Snow Girl and the Dark Crystal (Zhong Kui fu mo: Xue yao mo ling, 2015)

Poster for Zhong Kui

This is a big budget Chinese fantasy shot in 3D and heavily mediated with computer graphics. It’s practically an animated movie, and long sections of it are purely CG. The protagonist, Zhong Kui, is apparently a famous demon-slayer in Chinese mythology, although I don’t recall seeing movies about him before. If the visuals of the film have a video game quality, it could be that film is actually based as much on a video game as on mythology.

The basic scenario is that there are three realms in the world: gods, humans, and demons. Every millennium the demons have a chance to reincarnate themselves as humans or gods, and the gods are worried that the demons are about use this millennial opportunity to take over the human world via a soul collector called the Dark Crystal. They send a god named Zhang Daoxian to help the humans defend themselves and the Dark Crystal, and he chooses Zhong Kui to be his demon-slaying human apprentice. But gradually we learn that Zhong Kui is in love with a beautiful demon named Snow Girl, and soon loyalties and love are being tested in all directions.

Some of the CG isn’t all that great, but some of it is really quite beautiful. The demon designs seem a bit too generic to me, and I’m curious how Westernized this looks to Chinese audiences. It reminded me to a certain extent of Jeffrey Lau’s A Chinese Tall Story, although this movie isn’t quite as goofy. It also has epic fantasy elements similar to films by Stephen Chow and Tsui Hark. At times the characters of Zhong Kui and Snow Girl almost seemed like superheroes with specialized superpowers, except it’s all couched in Chinese mythology and traditional concepts of souls and the seven spirits in each human. At times it felt to me like the concepts of heaven and hell were Westernized or even Christianized, but in the end the relationship between gods and demons is not as Manichean as a Christian view would have it. Imagine, for example, a tragic love story between Lucifer and Eve in which it turns out that Gabriel is actually the bad guy.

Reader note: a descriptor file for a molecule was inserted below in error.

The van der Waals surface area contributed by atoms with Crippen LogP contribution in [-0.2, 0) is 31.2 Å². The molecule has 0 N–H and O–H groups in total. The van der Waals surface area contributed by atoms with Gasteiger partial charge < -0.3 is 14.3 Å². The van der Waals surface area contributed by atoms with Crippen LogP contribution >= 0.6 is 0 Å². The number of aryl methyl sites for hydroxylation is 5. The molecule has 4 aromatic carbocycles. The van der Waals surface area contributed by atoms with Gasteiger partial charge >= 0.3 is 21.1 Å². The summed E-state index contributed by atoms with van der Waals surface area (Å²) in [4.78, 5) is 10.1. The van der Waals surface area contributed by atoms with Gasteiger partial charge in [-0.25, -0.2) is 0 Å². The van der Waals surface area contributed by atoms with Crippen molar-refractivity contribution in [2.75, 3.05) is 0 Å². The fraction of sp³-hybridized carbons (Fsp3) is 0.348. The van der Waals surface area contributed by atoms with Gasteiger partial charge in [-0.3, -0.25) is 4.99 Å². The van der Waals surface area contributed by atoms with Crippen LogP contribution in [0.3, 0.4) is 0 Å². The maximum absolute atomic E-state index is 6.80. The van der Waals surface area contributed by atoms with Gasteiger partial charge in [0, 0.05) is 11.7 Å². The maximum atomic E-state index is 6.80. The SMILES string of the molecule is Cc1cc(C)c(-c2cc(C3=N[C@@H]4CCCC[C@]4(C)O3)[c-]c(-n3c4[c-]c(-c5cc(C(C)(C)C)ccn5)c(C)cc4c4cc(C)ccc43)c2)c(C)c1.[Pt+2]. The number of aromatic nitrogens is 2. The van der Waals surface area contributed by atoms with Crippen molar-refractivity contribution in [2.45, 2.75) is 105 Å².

It works pretty well for what it is, although it does feel pretty rote. As I say, some of the visuals look kind of cheap and derivative by the highest standards, but there’s still plenty of beauty to be found in it. I especially found that depiction of Snow Girl in her demon mode as a kind of whirling blizzard to be quite beautiful, and the use of swirling, glittering trails of coins, snow, and dazzling magic bolts in 3D was frequently pleasing to the eye. It’s probably mostly aimed at adolescents, but as a fan of Chinese fantasy — and of heroic fantasy in general — I found enough in it to enjoy it over all.


Leave a Reply

Your email address will not be published. Required fields are marked *